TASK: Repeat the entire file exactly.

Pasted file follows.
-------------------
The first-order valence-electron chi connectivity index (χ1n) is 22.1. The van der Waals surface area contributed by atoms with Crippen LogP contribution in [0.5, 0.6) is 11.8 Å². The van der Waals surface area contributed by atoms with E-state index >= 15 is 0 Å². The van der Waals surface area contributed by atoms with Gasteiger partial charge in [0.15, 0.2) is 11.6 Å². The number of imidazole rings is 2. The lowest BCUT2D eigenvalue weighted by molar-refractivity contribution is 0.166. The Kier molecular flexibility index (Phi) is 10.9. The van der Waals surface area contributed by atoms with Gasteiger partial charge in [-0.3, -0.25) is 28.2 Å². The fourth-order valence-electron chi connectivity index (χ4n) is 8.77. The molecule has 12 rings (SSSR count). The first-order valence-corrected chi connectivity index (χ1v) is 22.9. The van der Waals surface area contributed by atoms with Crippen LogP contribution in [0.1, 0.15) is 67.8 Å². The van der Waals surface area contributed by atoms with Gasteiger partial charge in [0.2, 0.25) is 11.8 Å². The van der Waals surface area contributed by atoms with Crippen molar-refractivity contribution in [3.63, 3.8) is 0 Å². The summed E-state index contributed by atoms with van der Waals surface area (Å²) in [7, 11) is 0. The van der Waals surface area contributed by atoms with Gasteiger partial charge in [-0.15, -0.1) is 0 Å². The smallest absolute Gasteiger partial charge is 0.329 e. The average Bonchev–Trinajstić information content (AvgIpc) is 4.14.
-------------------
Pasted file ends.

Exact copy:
The first-order valence-electron chi connectivity index (χ1n) is 22.1. The van der Waals surface area contributed by atoms with Crippen LogP contribution in [0.5, 0.6) is 11.8 Å². The van der Waals surface area contributed by atoms with E-state index >= 15 is 0 Å². The van der Waals surface area contributed by atoms with Gasteiger partial charge in [0.15, 0.2) is 11.6 Å². The number of imidazole rings is 2. The lowest BCUT2D eigenvalue weighted by molar-refractivity contribution is 0.166. The Kier molecular flexibility index (Phi) is 10.9. The van der Waals surface area contributed by atoms with Gasteiger partial charge in [-0.3, -0.25) is 28.2 Å². The fourth-order valence-electron chi connectivity index (χ4n) is 8.77. The molecule has 12 rings (SSSR count). The first-order valence-corrected chi connectivity index (χ1v) is 22.9. The van der Waals surface area contributed by atoms with Crippen LogP contribution in [0.1, 0.15) is 67.8 Å². The van der Waals surface area contributed by atoms with Gasteiger partial charge in [0.2, 0.25) is 11.8 Å². The van der Waals surface area contributed by atoms with Crippen molar-refractivity contribution in [3.63, 3.8) is 0 Å². The summed E-state index contributed by atoms with van der Waals surface area (Å²) in [7, 11) is 0. The van der Waals surface area contributed by atoms with Gasteiger partial charge in [-0.15, -0.1) is 0 Å². The smallest absolute Gasteiger partial charge is 0.329 e. The average Bonchev–Trinajstić information content (AvgIpc) is 4.14.